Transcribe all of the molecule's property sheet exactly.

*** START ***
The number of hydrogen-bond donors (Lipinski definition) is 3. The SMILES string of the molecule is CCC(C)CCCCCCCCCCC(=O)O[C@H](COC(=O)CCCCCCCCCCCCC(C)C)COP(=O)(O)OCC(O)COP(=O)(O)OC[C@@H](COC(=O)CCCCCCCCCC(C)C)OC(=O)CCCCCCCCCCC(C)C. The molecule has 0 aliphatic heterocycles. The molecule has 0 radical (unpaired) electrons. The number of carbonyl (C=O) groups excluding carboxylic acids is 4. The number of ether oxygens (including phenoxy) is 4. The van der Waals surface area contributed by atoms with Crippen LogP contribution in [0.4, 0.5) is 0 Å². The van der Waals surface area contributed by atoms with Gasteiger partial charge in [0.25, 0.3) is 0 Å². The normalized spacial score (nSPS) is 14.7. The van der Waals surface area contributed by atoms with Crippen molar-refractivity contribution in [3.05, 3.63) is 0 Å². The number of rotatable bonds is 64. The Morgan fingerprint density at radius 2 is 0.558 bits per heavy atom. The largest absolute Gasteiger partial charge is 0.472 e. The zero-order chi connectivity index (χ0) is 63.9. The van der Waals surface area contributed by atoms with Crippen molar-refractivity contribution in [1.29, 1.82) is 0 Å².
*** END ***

The number of hydrogen-bond donors (Lipinski definition) is 3. The SMILES string of the molecule is CCC(C)CCCCCCCCCCC(=O)O[C@H](COC(=O)CCCCCCCCCCCCC(C)C)COP(=O)(O)OCC(O)COP(=O)(O)OC[C@@H](COC(=O)CCCCCCCCCC(C)C)OC(=O)CCCCCCCCCCC(C)C. The molecule has 0 aliphatic heterocycles. The molecule has 0 radical (unpaired) electrons. The number of carbonyl (C=O) groups excluding carboxylic acids is 4. The number of ether oxygens (including phenoxy) is 4. The van der Waals surface area contributed by atoms with Crippen LogP contribution in [0.4, 0.5) is 0 Å². The van der Waals surface area contributed by atoms with Gasteiger partial charge in [0.25, 0.3) is 0 Å². The normalized spacial score (nSPS) is 14.7. The van der Waals surface area contributed by atoms with Crippen molar-refractivity contribution in [3.05, 3.63) is 0 Å². The number of rotatable bonds is 64. The Morgan fingerprint density at radius 2 is 0.558 bits per heavy atom. The largest absolute Gasteiger partial charge is 0.472 e. The zero-order chi connectivity index (χ0) is 63.9. The van der Waals surface area contributed by atoms with Crippen molar-refractivity contribution in [1.29, 1.82) is 0 Å².